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Ths wrd hs n vwls

  1. Nov 18, 2005 #1


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    I've come across a common(ish) English word that contains no vowels (not even 'y'). You all know the word. It's not slang, not misspelt, not abbreviated and not specialized. And it's in the dictionary.

    Hm. Can't think of any other hints...
    Last edited: Nov 18, 2005
  2. jcsd
  3. Nov 18, 2005 #2
    Are you sure? I used google and could not find a single source that actually has a word with no vowels (including y). The only word I found was a welsh word, which I don't think we all knew.
  4. Nov 18, 2005 #3
    The closest one I could think of is "syzygy"... but then again that has the letter "y", but if it didn't have the letter "y" then it would be the longest word.
  5. Nov 18, 2005 #4

    Or any year, really. As a number, it has no vowels >_>
  6. Nov 18, 2005 #5
    I say "nth"
  7. Nov 19, 2005 #6
    do onomatopoeia's count as words? If so "shhh!" "pssst!" "grr!" ect.

    edit: Those arn't strictly onomatopoeia's are they?
  8. Nov 19, 2005 #7


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    Same thing with "Lynch".
  9. Nov 19, 2005 #8


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    And Rhythym.
  10. Nov 19, 2005 #9

    Extra text added to satisfy a curious criterion.
  11. Nov 19, 2005 #10
    I was thinking the answer was supposed to be the onomatopoetical "Hmm". But then perhaps I'm reading too much into the last part.
  12. Nov 19, 2005 #11
    "tsk" ?
    lengthenizing my post :|
  13. Nov 19, 2005 #12


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    (I'd file onomatopoeias under slang, but it's moot now...)

    Dead Wolfe got it!


    As in: "to the nth degree."
  14. Nov 19, 2005 #13


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    >>cwm, crwth, and nth are three words without vowels.<<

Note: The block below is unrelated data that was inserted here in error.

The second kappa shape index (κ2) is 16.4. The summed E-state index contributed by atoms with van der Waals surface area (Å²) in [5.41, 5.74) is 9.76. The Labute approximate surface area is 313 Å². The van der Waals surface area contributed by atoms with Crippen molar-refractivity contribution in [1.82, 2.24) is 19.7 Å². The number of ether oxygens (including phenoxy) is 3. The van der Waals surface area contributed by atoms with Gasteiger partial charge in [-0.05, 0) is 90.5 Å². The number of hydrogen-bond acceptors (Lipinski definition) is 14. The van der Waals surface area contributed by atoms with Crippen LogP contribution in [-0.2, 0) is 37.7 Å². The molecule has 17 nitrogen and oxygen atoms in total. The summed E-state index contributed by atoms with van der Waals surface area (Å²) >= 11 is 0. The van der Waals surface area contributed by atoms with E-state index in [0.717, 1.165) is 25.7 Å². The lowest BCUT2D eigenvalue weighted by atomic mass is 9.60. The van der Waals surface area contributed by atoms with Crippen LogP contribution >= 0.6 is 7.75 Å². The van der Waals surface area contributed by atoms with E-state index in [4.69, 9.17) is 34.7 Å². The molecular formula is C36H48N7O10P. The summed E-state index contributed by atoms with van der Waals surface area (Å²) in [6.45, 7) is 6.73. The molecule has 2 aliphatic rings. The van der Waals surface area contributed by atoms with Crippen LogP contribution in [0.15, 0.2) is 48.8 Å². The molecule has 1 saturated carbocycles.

they're interjections
  15. Nov 19, 2005 #14
    I don't think 'nth' is a word. There are alot of things in the dictionary now that arent really words. What makes something a word anyway?
  16. Nov 19, 2005 #15
    NO! :devil:!

    From where comes this spelling error?

    It's spelled "rhythm."

    (sorry, I'm very picky when it comes to spelling)

    Also, from http://www.grammarmudge.cityslide.com/articles/article/1029289/8966.htm:
    Last edited: Nov 19, 2005
  17. Nov 19, 2005 #16


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    crwths, it's pronounced krooths. It's an old celtic intrument

    Whozum, nth is reckognized as a word.
  18. Nov 22, 2005 #17


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    If it's not a word, what is it?

    - 'hmph' is an onomatopoeia, as is 'tsk', and their spelling is debatable
    - 'n' is really just a letter; pronouncing it doesn't make it a word
    - '1999' is a number, not a word
  19. Nov 22, 2005 #18
    For those of us who feel that the Oxford English Dictionary (oed) is the ultimate arbiter (especially when it agrees with us), the good news is that nth is a headword there. The bad news is that it is cross-referenced to the headword N. The good news is that N is also a headword in the oed. The bad news is that all of the letters are headwords in the oed. The good news is that in the definition of subsense a of the 4th sense of the headword N, the word nth is used:

    4. a. In Math. used to indicate an indefinite number.
    to the nth (power), to any required power; hence fig. to
    any extent, to the utmost. Also used in place of bi-, di-,
    tri-, etc., in words (e.g. n-ary).
  20. Nov 22, 2005 #19
    I think to call "nth" a word is stretching things a bit.

    Would you call 1st, 2nd, 3rd etc. words?
  21. Nov 22, 2005 #20


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    yes, I would call first, second, and third words ;)
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